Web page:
About "Ready to Rumble" the less said the better. This cynical, crass non-comedy stars AT&T shill David Arquette as a lunkheaded wrestling fan and, for no good reason whatsoever, Oliver Platt as the tarnished hero he worships. It's difficult to say what's worse -- the movie's general lack of wit, its ham-handed violence, Warner Brothers' appalling cross-promotion of its TNT "Monday Nitro" show, the misuse of Platt and Martin Landau (this is what an Oscar gets you?), the clear contempt the filmmakers have for their audience (wrestlers and their fans are depicted somewhere between snail and slug on the intellectual ladder)
FEATURES
By Ann Hornaday and Ann Hornaday,SUN FILM CRITIC | October 2, 1998
One of the singular pleasures of watching "The Impostors," the new comedy by protean actor Stanley Tucci ("Big Night"), is the sound of the audience's laughter during the opening sequence of the movie.Tucci and Oliver Platt are engaged in a routine most often associated with the work of Charlie Chaplin and Buster Keaton -- a comic pas de deux that involves much pantomimed confusion over tables and chairs, cigarettes and a girl, and that ends in a donnybrook of flying fists and a gothic death.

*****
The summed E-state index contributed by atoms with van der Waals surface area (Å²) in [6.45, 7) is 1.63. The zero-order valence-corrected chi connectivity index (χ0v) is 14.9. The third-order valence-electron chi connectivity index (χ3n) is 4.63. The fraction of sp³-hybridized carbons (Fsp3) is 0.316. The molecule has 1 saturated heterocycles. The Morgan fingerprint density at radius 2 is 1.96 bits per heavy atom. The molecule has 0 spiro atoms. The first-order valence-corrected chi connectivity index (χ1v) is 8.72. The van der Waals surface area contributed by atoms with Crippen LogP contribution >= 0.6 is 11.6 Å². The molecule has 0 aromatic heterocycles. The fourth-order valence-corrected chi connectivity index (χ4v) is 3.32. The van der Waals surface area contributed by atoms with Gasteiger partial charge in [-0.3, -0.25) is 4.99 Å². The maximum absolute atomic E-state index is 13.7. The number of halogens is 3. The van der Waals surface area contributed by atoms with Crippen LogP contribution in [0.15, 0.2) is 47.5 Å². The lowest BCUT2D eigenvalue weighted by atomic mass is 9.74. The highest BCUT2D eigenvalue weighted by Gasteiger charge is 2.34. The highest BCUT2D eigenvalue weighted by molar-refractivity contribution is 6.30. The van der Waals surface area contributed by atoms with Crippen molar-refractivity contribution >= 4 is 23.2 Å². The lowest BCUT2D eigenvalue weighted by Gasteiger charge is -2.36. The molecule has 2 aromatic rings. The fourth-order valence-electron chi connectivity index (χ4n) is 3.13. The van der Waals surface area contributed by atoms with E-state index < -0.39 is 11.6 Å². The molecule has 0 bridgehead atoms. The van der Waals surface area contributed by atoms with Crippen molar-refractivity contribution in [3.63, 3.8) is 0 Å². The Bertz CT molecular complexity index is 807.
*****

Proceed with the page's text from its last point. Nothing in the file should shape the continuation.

FEATURES
By David Zurawik and David Zurawik,Sun Television Critic | June 24, 1995
HBO Pictures seldom miss."Barbarians at the Gate," "Citizen Cohn," "Somebody Has to Shoot the Picture" have all been worth going out of your way to see."The Infiltrator," a new HBO film premiering at 8 tonight, is not in that class. But it's definitely worth a look and better than most made-for-TV movies premiering on a Saturday night in June.It's an intelligent film that combines action, good technical quality and some exceptional acting. But, in the final analysis, it's a thriller that fizzles instead of sizzles down the homestretch, a setup without much of a punch line.